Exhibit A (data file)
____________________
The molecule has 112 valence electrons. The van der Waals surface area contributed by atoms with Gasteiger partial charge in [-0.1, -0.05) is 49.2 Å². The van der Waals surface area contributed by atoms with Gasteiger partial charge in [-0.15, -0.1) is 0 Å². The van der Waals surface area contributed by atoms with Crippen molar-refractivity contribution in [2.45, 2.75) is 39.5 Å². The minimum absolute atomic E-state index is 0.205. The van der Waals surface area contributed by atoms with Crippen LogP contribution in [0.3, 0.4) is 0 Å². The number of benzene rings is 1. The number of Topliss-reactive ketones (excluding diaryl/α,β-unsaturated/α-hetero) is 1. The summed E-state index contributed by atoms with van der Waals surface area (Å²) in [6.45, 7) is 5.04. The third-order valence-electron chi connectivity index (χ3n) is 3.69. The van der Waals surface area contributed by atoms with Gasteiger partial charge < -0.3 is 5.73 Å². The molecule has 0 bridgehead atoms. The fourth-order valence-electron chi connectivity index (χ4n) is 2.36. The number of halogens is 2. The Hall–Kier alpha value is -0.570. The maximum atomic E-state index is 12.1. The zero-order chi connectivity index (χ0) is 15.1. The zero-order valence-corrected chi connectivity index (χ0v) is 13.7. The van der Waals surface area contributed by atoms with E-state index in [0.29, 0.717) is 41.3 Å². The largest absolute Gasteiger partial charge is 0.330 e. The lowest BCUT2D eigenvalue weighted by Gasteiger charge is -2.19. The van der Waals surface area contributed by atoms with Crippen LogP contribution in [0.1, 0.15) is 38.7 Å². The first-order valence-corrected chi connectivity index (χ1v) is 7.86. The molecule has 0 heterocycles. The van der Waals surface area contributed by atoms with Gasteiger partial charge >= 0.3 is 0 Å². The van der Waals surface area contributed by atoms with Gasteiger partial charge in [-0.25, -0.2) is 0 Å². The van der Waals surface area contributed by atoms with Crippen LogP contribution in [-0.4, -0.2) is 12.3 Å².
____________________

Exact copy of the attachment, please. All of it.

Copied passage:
The molecule has 112 valence electrons. The van der Waals surface area contributed by atoms with Gasteiger partial charge in [-0.1, -0.05) is 49.2 Å². The van der Waals surface area contributed by atoms with Gasteiger partial charge in [-0.15, -0.1) is 0 Å². The van der Waals surface area contributed by atoms with Crippen molar-refractivity contribution in [2.45, 2.75) is 39.5 Å². The minimum absolute atomic E-state index is 0.205. The van der Waals surface area contributed by atoms with Crippen LogP contribution in [0.3, 0.4) is 0 Å². The number of benzene rings is 1. The number of Topliss-reactive ketones (excluding diaryl/α,β-unsaturated/α-hetero) is 1. The summed E-state index contributed by atoms with van der Waals surface area (Å²) in [6.45, 7) is 5.04. The third-order valence-electron chi connectivity index (χ3n) is 3.69. The van der Waals surface area contributed by atoms with Gasteiger partial charge < -0.3 is 5.73 Å². The molecule has 0 bridgehead atoms. The fourth-order valence-electron chi connectivity index (χ4n) is 2.36. The number of halogens is 2. The Hall–Kier alpha value is -0.570. The maximum atomic E-state index is 12.1. The zero-order chi connectivity index (χ0) is 15.1. The zero-order valence-corrected chi connectivity index (χ0v) is 13.7. The van der Waals surface area contributed by atoms with E-state index in [0.29, 0.717) is 41.3 Å². The largest absolute Gasteiger partial charge is 0.330 e. The lowest BCUT2D eigenvalue weighted by Gasteiger charge is -2.19. The van der Waals surface area contributed by atoms with Crippen LogP contribution in [0.1, 0.15) is 38.7 Å². The first-order valence-corrected chi connectivity index (χ1v) is 7.86. The molecule has 0 heterocycles. The van der Waals surface area contributed by atoms with Gasteiger partial charge >= 0.3 is 0 Å². The van der Waals surface area contributed by atoms with Gasteiger partial charge in [-0.25, -0.2) is 0 Å². The van der Waals surface area contributed by atoms with Crippen LogP contribution in [-0.4, -0.2) is 12.3 Å².